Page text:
Movie Review: Great educators don’t give up on “The Bad Kids,” and neither will you


Here’s a documentary about unflappable, relentlessly optimistic educators and “The Bad Kids” they’re guiding — or dragging, kicking and sleeping (in class)– towards a high school diploma.

Black Rock High School is in scenic but remote and limited Joshua Tree, California, where as U2 taught us, “the streets have no name.” The place may be pretty, but growing up there makes it feel like the deadest of dead-ends.

Black Rock is a school of last resort for kids who have been messing up, all over the region. They’re from broken homes, have access to drugs and what little supervision they seem to have is generally disinterested. They have probation officers, some of them. Others have become teen parents, repeating the endless cycle of poverty, neglect and abuse that brought them into the world.

Whatever their home situation, they’ve been kicked out or flunked out of the schools where they started. Black Rock gives them a shot at collecting the credits, as juniors and seniors, to graduate.

The idea fomented here is to give each and every one of them a shock to his or her system. The principal, Vonda Viland, greets each busload of kids by name. Hugs are doled out, no strings attached. And the rest of the staff follows suit, calling the students at home when they are no-shows, driving out to pick them up, giving them a generous dose of “We care about you” for the first time in many of their young lives.

It’s bracing and inspiring, what filmmakers Keith Fulton and Leo Pepe show us in that first hour. Kids get motivated, act reasonably, learn anger management and seem to appreciate the attention.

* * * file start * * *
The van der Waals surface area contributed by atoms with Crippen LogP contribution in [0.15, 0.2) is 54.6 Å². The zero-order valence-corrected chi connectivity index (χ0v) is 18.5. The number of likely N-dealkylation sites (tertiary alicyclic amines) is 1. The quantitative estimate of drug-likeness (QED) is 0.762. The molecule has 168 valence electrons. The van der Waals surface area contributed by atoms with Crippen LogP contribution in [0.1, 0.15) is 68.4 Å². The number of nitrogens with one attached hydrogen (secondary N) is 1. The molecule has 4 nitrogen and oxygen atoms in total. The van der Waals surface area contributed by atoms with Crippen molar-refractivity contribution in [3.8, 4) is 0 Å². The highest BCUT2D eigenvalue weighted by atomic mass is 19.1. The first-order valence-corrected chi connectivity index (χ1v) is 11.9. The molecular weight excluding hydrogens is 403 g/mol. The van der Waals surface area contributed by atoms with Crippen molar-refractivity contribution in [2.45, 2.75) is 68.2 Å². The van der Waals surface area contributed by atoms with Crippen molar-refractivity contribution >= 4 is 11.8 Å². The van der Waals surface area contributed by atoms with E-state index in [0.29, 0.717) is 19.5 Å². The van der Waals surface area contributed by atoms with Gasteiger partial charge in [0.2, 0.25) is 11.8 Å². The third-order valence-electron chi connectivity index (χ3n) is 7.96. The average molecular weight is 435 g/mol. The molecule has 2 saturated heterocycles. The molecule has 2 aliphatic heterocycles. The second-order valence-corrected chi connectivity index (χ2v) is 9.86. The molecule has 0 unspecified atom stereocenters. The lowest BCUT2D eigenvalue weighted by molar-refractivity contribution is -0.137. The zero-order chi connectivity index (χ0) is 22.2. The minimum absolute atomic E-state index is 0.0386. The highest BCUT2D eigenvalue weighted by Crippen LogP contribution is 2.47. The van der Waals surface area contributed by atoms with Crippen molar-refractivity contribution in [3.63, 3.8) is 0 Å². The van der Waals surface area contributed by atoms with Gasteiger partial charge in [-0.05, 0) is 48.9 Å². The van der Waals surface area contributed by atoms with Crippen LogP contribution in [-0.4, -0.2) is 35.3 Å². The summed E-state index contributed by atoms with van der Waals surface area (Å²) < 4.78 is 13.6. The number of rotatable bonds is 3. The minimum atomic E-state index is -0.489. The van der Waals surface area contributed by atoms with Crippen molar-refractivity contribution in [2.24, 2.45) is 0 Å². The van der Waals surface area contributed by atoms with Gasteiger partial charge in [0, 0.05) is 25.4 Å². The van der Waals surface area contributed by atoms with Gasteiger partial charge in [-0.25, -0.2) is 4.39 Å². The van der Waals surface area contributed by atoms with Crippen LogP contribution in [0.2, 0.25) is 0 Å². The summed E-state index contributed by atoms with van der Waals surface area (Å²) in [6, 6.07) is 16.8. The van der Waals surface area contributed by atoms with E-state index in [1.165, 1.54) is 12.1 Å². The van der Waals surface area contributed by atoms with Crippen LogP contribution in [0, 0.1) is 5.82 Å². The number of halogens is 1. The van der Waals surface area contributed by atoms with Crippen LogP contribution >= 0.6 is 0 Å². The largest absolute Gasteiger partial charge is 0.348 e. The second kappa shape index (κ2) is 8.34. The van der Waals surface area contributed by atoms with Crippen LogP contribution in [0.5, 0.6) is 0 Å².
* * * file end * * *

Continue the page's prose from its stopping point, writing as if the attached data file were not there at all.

But during the course of a school year, as the movie zeroes in on drug dabbling musician Joey, abuse victim Jennifer and teen baby daddy Lee (and his girlfriend Layla), we see pitfalls, backsliding and attempts to give up.

Some will succeed, at least one is sure to fail. That’s the way such documentaries (this one had Sundance Institute sponsorship) work. That’s also the way of things in such “last resort” high schools all over America.


Viland keeps a sign, “The Witch is In,” on her office door. But her every breath contradicts that. Kids are arm-twisted into second, third and fourth chances. The tough love can be compassionate — “Your daughter is me, 40 years ago.” It can be funny in the ways she demonstrates that the best parenting begins with the phrase, “I’m WATCHING you.”

“Who’s that suckin’ on your neck, there?”

And it is blunt. “Get your butt up every day and get on with it.”

Joey has to be cajoled out of his “I don’t want to DO high school” malaise.

Lee must learn to do the math that explains his dilemma in harsh financial terms, the eighteen years of child rearing he and Layla have set themselves up for.

Jennifer has to stay focused and forgive or forget the parents who might be holding her back.

Random snippets of mini-counseling sessions pick up “I really DO want to get out of that trailer” and “How can I believe in me when I don’t believe in myself?”

They’re not little angels. They pass off excuses — excuses more raw than most, but still excuses — like any slacker. They sass Ms. Viland and the teachers, get in fights on the bus and flip off the bus driver.

But their struggle, and the Herculean efforts of the staff — veteran teachers, all of them, bringing in guitars to reach a kid whose only interest is music, weeping over a child they know is heading into a homeless shelter after the bell rights — to give these hard-luck teens at least a shot at making something of themselves, is inspiring.

And as touching as the movie can be as every graduate is given a farewell full of love and group support, “The Bad Kids” makes us appreciate the awe the graduates must feel at clearing this first all-important life-hurdle. The teachers know that these are the littlest of victories. But they also know, given all their bad circumstances and bad habits, that a little cheerleading goes a long way to egging on the kids still in the system, still aching for that one last nudge from adults who care.

MPAA Rating: Unrated, with some profanity, discussions of drug abuse

Cast: The staff and students of Black Rock H.S.

Credits:Directed by Keith Fulton and Lou Pepe. A FilmRise release.

Running time: 1:41

About Roger Moore

Movie Critic, formerly with McClatchy-Tribune News Service, Orlando Sentinel, published in Spin Magazine, The World and now published here, Orlando Magazine, Autoweek Magazine
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